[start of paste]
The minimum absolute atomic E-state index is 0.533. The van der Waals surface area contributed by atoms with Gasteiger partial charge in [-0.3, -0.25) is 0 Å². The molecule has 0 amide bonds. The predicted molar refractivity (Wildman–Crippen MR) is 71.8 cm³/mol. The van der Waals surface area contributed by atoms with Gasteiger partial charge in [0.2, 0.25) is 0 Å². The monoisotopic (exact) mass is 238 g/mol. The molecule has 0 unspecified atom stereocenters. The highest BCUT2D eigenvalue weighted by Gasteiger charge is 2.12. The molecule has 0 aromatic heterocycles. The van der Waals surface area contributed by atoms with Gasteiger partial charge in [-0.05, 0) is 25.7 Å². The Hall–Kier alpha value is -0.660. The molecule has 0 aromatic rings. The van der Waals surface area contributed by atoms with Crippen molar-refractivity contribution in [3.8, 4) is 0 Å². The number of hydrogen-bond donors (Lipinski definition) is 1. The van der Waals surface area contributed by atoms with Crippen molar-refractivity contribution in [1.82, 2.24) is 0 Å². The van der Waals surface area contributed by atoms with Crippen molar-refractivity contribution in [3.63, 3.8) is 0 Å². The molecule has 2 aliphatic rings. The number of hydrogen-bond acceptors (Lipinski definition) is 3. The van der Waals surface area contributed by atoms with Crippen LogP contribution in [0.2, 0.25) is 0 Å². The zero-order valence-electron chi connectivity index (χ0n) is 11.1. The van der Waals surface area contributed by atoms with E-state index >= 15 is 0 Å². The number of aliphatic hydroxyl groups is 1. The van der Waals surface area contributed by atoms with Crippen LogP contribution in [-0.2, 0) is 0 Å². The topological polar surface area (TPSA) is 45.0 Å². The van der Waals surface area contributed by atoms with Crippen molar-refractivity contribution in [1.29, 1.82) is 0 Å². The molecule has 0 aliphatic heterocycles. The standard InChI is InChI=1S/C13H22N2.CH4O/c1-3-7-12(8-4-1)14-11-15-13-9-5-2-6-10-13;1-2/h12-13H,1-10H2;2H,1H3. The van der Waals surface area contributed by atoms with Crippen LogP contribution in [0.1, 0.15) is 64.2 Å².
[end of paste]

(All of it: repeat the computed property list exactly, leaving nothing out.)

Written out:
The minimum absolute atomic E-state index is 0.533. The van der Waals surface area contributed by atoms with Gasteiger partial charge in [-0.3, -0.25) is 0 Å². The molecule has 0 amide bonds. The predicted molar refractivity (Wildman–Crippen MR) is 71.8 cm³/mol. The van der Waals surface area contributed by atoms with Gasteiger partial charge in [0.2, 0.25) is 0 Å². The monoisotopic (exact) mass is 238 g/mol. The molecule has 0 unspecified atom stereocenters. The highest BCUT2D eigenvalue weighted by Gasteiger charge is 2.12. The molecule has 0 aromatic heterocycles. The van der Waals surface area contributed by atoms with Gasteiger partial charge in [-0.05, 0) is 25.7 Å². The Hall–Kier alpha value is -0.660. The molecule has 0 aromatic rings. The van der Waals surface area contributed by atoms with Crippen molar-refractivity contribution in [3.8, 4) is 0 Å². The number of hydrogen-bond donors (Lipinski definition) is 1. The van der Waals surface area contributed by atoms with Crippen molar-refractivity contribution in [1.82, 2.24) is 0 Å². The van der Waals surface area contributed by atoms with Crippen molar-refractivity contribution in [3.63, 3.8) is 0 Å². The molecule has 2 aliphatic rings. The number of hydrogen-bond acceptors (Lipinski definition) is 3. The van der Waals surface area contributed by atoms with Crippen LogP contribution in [0.2, 0.25) is 0 Å². The zero-order valence-electron chi connectivity index (χ0n) is 11.1. The van der Waals surface area contributed by atoms with E-state index >= 15 is 0 Å². The number of aliphatic hydroxyl groups is 1. The van der Waals surface area contributed by atoms with Crippen LogP contribution in [-0.2, 0) is 0 Å². The topological polar surface area (TPSA) is 45.0 Å². The van der Waals surface area contributed by atoms with Crippen molar-refractivity contribution in [1.29, 1.82) is 0 Å². The molecule has 0 aliphatic heterocycles. The standard InChI is InChI=1S/C13H22N2.CH4O/c1-3-7-12(8-4-1)14-11-15-13-9-5-2-6-10-13;1-2/h12-13H,1-10H2;2H,1H3. The van der Waals surface area contributed by atoms with Crippen LogP contribution in [0.1, 0.15) is 64.2 Å².